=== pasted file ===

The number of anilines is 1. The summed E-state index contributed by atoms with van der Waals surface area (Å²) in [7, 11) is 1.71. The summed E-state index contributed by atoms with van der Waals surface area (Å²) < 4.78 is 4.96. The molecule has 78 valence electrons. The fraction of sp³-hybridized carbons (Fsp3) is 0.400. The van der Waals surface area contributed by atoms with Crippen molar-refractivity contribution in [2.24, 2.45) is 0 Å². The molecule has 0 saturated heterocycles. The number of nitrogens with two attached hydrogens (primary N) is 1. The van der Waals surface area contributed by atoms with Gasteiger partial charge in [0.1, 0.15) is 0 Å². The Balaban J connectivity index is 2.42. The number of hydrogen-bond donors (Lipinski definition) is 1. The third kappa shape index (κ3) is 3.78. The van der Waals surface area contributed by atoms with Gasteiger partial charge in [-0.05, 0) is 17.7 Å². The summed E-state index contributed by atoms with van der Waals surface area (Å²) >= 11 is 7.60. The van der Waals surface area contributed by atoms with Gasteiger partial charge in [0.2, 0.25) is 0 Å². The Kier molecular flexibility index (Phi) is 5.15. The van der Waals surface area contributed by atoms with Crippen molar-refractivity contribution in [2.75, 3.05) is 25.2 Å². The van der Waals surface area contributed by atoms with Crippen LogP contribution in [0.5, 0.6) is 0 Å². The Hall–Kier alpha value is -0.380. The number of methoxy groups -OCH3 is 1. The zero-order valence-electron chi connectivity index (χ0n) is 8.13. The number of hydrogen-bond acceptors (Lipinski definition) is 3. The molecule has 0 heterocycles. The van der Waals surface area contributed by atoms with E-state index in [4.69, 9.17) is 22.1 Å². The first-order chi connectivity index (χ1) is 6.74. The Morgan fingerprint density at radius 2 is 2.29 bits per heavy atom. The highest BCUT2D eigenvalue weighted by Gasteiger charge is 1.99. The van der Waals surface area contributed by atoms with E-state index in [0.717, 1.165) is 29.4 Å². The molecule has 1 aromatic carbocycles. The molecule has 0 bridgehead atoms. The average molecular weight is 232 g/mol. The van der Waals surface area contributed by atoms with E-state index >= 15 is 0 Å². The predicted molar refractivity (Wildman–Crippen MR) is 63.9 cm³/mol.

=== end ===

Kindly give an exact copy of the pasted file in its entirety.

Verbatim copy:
The number of anilines is 1. The summed E-state index contributed by atoms with van der Waals surface area (Å²) in [7, 11) is 1.71. The summed E-state index contributed by atoms with van der Waals surface area (Å²) < 4.78 is 4.96. The molecule has 78 valence electrons. The fraction of sp³-hybridized carbons (Fsp3) is 0.400. The van der Waals surface area contributed by atoms with Crippen molar-refractivity contribution in [2.24, 2.45) is 0 Å². The molecule has 0 saturated heterocycles. The number of nitrogens with two attached hydrogens (primary N) is 1. The van der Waals surface area contributed by atoms with Gasteiger partial charge in [0.1, 0.15) is 0 Å². The Balaban J connectivity index is 2.42. The number of hydrogen-bond donors (Lipinski definition) is 1. The third kappa shape index (κ3) is 3.78. The van der Waals surface area contributed by atoms with Gasteiger partial charge in [-0.05, 0) is 17.7 Å². The summed E-state index contributed by atoms with van der Waals surface area (Å²) >= 11 is 7.60. The van der Waals surface area contributed by atoms with Gasteiger partial charge in [0.2, 0.25) is 0 Å². The Kier molecular flexibility index (Phi) is 5.15. The van der Waals surface area contributed by atoms with Crippen molar-refractivity contribution in [2.75, 3.05) is 25.2 Å². The van der Waals surface area contributed by atoms with Crippen LogP contribution in [0.5, 0.6) is 0 Å². The Hall–Kier alpha value is -0.380. The number of methoxy groups -OCH3 is 1. The zero-order valence-electron chi connectivity index (χ0n) is 8.13. The number of hydrogen-bond acceptors (Lipinski definition) is 3. The molecule has 0 heterocycles. The van der Waals surface area contributed by atoms with E-state index in [4.69, 9.17) is 22.1 Å². The first-order chi connectivity index (χ1) is 6.74. The Morgan fingerprint density at radius 2 is 2.29 bits per heavy atom. The highest BCUT2D eigenvalue weighted by Gasteiger charge is 1.99. The van der Waals surface area contributed by atoms with E-state index in [0.717, 1.165) is 29.4 Å². The molecule has 1 aromatic carbocycles. The molecule has 0 bridgehead atoms. The average molecular weight is 232 g/mol. The van der Waals surface area contributed by atoms with E-state index >= 15 is 0 Å². The predicted molar refractivity (Wildman–Crippen MR) is 63.9 cm³/mol.